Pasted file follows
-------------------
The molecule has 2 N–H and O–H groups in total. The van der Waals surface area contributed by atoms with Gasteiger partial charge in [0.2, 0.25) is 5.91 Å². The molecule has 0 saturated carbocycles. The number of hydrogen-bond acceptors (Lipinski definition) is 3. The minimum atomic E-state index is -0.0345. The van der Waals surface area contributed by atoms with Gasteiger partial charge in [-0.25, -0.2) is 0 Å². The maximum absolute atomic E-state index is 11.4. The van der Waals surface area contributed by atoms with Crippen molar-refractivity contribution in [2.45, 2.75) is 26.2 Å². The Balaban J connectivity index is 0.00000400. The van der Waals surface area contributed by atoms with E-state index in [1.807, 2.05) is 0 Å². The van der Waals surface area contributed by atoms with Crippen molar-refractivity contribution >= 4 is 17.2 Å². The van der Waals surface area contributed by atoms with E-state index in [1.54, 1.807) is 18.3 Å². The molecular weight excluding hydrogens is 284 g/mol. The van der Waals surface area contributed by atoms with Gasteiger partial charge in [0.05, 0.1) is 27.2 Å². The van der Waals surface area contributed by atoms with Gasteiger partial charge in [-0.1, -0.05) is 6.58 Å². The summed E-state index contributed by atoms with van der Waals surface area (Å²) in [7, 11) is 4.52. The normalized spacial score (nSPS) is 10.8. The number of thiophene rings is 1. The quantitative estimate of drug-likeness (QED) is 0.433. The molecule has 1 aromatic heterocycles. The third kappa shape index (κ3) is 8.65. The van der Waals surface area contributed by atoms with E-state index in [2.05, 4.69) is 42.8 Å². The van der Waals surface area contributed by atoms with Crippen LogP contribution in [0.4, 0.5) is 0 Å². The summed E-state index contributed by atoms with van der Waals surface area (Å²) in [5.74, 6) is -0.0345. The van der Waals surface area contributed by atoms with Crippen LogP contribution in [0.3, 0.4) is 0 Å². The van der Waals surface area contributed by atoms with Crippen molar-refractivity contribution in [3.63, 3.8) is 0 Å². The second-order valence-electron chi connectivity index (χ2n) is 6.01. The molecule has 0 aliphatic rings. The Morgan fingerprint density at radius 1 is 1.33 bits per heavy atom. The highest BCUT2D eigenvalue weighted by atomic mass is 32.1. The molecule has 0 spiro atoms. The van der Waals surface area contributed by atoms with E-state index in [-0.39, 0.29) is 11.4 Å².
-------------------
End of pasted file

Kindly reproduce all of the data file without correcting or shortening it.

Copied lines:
The molecule has 2 N–H and O–H groups in total. The van der Waals surface area contributed by atoms with Gasteiger partial charge in [0.2, 0.25) is 5.91 Å². The molecule has 0 saturated carbocycles. The number of hydrogen-bond acceptors (Lipinski definition) is 3. The minimum atomic E-state index is -0.0345. The van der Waals surface area contributed by atoms with Gasteiger partial charge in [-0.25, -0.2) is 0 Å². The maximum absolute atomic E-state index is 11.4. The van der Waals surface area contributed by atoms with Crippen molar-refractivity contribution in [2.45, 2.75) is 26.2 Å². The Balaban J connectivity index is 0.00000400. The van der Waals surface area contributed by atoms with E-state index in [1.807, 2.05) is 0 Å². The van der Waals surface area contributed by atoms with Crippen molar-refractivity contribution >= 4 is 17.2 Å². The van der Waals surface area contributed by atoms with E-state index in [1.54, 1.807) is 18.3 Å². The molecular weight excluding hydrogens is 284 g/mol. The van der Waals surface area contributed by atoms with Gasteiger partial charge in [0.05, 0.1) is 27.2 Å². The van der Waals surface area contributed by atoms with Gasteiger partial charge in [-0.1, -0.05) is 6.58 Å². The summed E-state index contributed by atoms with van der Waals surface area (Å²) in [7, 11) is 4.52. The normalized spacial score (nSPS) is 10.8. The number of thiophene rings is 1. The quantitative estimate of drug-likeness (QED) is 0.433. The molecule has 1 aromatic heterocycles. The third kappa shape index (κ3) is 8.65. The van der Waals surface area contributed by atoms with E-state index in [2.05, 4.69) is 42.8 Å². The van der Waals surface area contributed by atoms with Crippen LogP contribution in [0.4, 0.5) is 0 Å². The summed E-state index contributed by atoms with van der Waals surface area (Å²) in [5.74, 6) is -0.0345. The van der Waals surface area contributed by atoms with Crippen LogP contribution in [0.3, 0.4) is 0 Å². The van der Waals surface area contributed by atoms with Crippen molar-refractivity contribution in [3.63, 3.8) is 0 Å². The second-order valence-electron chi connectivity index (χ2n) is 6.01. The molecule has 0 aliphatic rings. The Morgan fingerprint density at radius 1 is 1.33 bits per heavy atom. The highest BCUT2D eigenvalue weighted by atomic mass is 32.1. The molecule has 0 spiro atoms. The van der Waals surface area contributed by atoms with E-state index in [-0.39, 0.29) is 11.4 Å².